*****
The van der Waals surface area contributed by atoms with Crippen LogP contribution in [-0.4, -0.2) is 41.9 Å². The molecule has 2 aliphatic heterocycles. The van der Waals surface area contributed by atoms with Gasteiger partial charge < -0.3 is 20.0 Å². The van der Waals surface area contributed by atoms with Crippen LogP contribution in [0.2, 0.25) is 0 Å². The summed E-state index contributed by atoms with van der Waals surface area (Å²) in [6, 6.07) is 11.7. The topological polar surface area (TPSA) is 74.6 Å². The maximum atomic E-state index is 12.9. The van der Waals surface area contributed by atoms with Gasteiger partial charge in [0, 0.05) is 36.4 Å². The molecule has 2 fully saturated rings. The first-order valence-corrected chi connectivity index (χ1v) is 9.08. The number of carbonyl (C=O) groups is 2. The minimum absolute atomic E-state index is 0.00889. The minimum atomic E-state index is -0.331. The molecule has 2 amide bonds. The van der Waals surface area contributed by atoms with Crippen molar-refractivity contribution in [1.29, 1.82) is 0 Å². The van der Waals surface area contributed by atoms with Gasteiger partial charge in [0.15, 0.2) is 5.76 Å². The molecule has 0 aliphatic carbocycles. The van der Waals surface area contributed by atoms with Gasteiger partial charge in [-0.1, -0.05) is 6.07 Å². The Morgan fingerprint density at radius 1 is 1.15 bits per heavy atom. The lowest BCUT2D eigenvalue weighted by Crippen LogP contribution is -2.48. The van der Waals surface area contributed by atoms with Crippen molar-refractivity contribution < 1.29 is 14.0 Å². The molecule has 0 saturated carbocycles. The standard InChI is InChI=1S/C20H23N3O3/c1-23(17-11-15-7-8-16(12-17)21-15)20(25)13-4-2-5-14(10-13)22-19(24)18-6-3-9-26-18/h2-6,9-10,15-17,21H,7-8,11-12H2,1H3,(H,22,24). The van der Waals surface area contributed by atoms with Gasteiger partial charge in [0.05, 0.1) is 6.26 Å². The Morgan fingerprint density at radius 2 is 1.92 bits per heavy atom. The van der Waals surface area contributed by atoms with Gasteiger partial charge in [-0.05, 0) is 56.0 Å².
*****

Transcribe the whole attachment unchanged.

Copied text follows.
The van der Waals surface area contributed by atoms with Crippen LogP contribution in [-0.4, -0.2) is 41.9 Å². The molecule has 2 aliphatic heterocycles. The van der Waals surface area contributed by atoms with Gasteiger partial charge < -0.3 is 20.0 Å². The van der Waals surface area contributed by atoms with Crippen LogP contribution in [0.2, 0.25) is 0 Å². The summed E-state index contributed by atoms with van der Waals surface area (Å²) in [6, 6.07) is 11.7. The topological polar surface area (TPSA) is 74.6 Å². The maximum atomic E-state index is 12.9. The van der Waals surface area contributed by atoms with Gasteiger partial charge in [0, 0.05) is 36.4 Å². The molecule has 2 fully saturated rings. The first-order valence-corrected chi connectivity index (χ1v) is 9.08. The number of carbonyl (C=O) groups is 2. The minimum absolute atomic E-state index is 0.00889. The minimum atomic E-state index is -0.331. The molecule has 2 amide bonds. The van der Waals surface area contributed by atoms with Crippen molar-refractivity contribution in [1.29, 1.82) is 0 Å². The van der Waals surface area contributed by atoms with Gasteiger partial charge in [0.15, 0.2) is 5.76 Å². The molecule has 0 aliphatic carbocycles. The van der Waals surface area contributed by atoms with Gasteiger partial charge in [-0.1, -0.05) is 6.07 Å². The Morgan fingerprint density at radius 1 is 1.15 bits per heavy atom. The lowest BCUT2D eigenvalue weighted by Crippen LogP contribution is -2.48. The van der Waals surface area contributed by atoms with Crippen molar-refractivity contribution < 1.29 is 14.0 Å². The molecule has 0 saturated carbocycles. The standard InChI is InChI=1S/C20H23N3O3/c1-23(17-11-15-7-8-16(12-17)21-15)20(25)13-4-2-5-14(10-13)22-19(24)18-6-3-9-26-18/h2-6,9-10,15-17,21H,7-8,11-12H2,1H3,(H,22,24). The van der Waals surface area contributed by atoms with Gasteiger partial charge in [0.05, 0.1) is 6.26 Å². The Morgan fingerprint density at radius 2 is 1.92 bits per heavy atom. The van der Waals surface area contributed by atoms with Gasteiger partial charge in [-0.05, 0) is 56.0 Å².